HL Deb 04 May 2000 vol 612 cc1123-5

3.12 p.m.

Lord St John of Fawsley

asked the Leader of the House:

What action she has taken in relation to the proposed inquiry by the Committee on Standards in Public Life into standards of conduct in the House of Lords.

The Lord Privy Seal (Baroness Jay of Paddington)

My Lords, I hope that the noble Lord will not regard the following Answer as a rather mundane list of activities.

Following an initial approach from the noble Lord, Lord Neill, about his plans to fulfil the long-standing commitment to undertake this inquiry by the Committee on Standards in Public Life, I welcomed that approach and the inquiry; a welcome, I am glad to say, that was echoed by the Leaders of the Opposition parties when the noble Lord, Lord Neill, approached them.

I have also consulted the House authorities on procedural matters, as I informed the House I would do on 13th March. The advice I have received has confirmed that there is no formal action that I could or should take at this stage. Informally, I have held discussions with colleagues on these Benches. I have also this week held a very useful meeting with the noble Lord, Lord Neill, and the noble Lords, Lord Strathclyde and Lord Rodgers.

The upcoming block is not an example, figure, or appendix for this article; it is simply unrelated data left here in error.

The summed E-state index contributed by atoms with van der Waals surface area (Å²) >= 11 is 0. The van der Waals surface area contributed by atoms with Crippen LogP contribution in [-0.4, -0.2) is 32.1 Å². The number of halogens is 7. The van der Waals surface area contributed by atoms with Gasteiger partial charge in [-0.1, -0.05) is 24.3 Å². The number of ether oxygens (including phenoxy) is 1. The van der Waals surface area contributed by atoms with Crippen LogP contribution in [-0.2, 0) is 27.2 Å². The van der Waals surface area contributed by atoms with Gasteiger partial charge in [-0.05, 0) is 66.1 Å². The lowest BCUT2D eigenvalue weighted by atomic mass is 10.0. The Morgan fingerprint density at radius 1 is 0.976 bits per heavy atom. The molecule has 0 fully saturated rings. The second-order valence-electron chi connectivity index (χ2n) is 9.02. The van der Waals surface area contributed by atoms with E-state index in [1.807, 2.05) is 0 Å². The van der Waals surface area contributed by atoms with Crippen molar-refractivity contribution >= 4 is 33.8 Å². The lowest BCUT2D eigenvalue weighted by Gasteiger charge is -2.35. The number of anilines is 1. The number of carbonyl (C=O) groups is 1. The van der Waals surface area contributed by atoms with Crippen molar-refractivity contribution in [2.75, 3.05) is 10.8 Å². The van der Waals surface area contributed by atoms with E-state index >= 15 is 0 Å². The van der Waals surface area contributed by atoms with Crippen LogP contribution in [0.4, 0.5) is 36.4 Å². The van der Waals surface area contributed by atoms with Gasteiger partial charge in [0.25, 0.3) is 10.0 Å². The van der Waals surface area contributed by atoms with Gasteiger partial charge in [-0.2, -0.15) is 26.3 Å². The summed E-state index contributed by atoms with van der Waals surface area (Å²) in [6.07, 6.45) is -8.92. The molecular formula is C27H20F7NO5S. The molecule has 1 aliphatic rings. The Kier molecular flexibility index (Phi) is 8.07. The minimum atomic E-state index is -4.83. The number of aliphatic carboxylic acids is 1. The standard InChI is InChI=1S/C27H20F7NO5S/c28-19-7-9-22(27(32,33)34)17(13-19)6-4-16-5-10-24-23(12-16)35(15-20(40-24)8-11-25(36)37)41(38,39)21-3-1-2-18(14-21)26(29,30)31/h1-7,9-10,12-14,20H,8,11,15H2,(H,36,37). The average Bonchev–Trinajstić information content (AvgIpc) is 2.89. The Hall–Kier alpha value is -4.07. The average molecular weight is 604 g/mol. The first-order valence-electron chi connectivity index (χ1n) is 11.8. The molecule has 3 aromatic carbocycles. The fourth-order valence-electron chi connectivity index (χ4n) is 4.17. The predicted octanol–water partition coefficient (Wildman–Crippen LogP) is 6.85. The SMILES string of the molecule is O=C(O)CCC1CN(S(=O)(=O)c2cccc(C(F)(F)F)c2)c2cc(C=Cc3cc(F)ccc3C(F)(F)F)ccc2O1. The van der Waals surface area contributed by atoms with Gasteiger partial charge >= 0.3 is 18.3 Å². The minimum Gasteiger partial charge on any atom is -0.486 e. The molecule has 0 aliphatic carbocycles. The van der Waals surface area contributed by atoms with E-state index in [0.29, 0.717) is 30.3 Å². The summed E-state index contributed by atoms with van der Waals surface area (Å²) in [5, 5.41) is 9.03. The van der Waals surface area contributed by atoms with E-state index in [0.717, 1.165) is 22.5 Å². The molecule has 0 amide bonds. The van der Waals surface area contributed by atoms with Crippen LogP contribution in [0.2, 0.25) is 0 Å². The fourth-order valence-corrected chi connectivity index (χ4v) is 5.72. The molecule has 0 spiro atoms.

Lord St John of Fawsley

My Lords, I thank the noble Baroness the Lord Privy Seal for that comprehensive reply. Can the noble Baroness allow herself to bring in the Procedure Committee in some way which is fully in accordance with precedent? Can she confirm that when these matters come to be decided the decision will be taken by the House as a whole, it is to be hoped free from the imposition of any whips, pressures from the noble Baroness, my noble friend the Leader of the Opposition, or for that matter the noble Lord, Lord Neill of Bladen, and his Committee on Standards in Public Life?

Baroness Jay of Paddington

My Lords, I am happy to confirm that once the Neill Committee has reported there will be responsibility to consider any report or recommendation that he and his committee may make and to act upon it in any way the House wishes. At that time I will do everything I can to facilitate the House's consideration of the committee's report, whatever form such consideration takes. Once that moment is reached, it will be a question for discussion in detail by the usual channels.

The Duke of Norfolk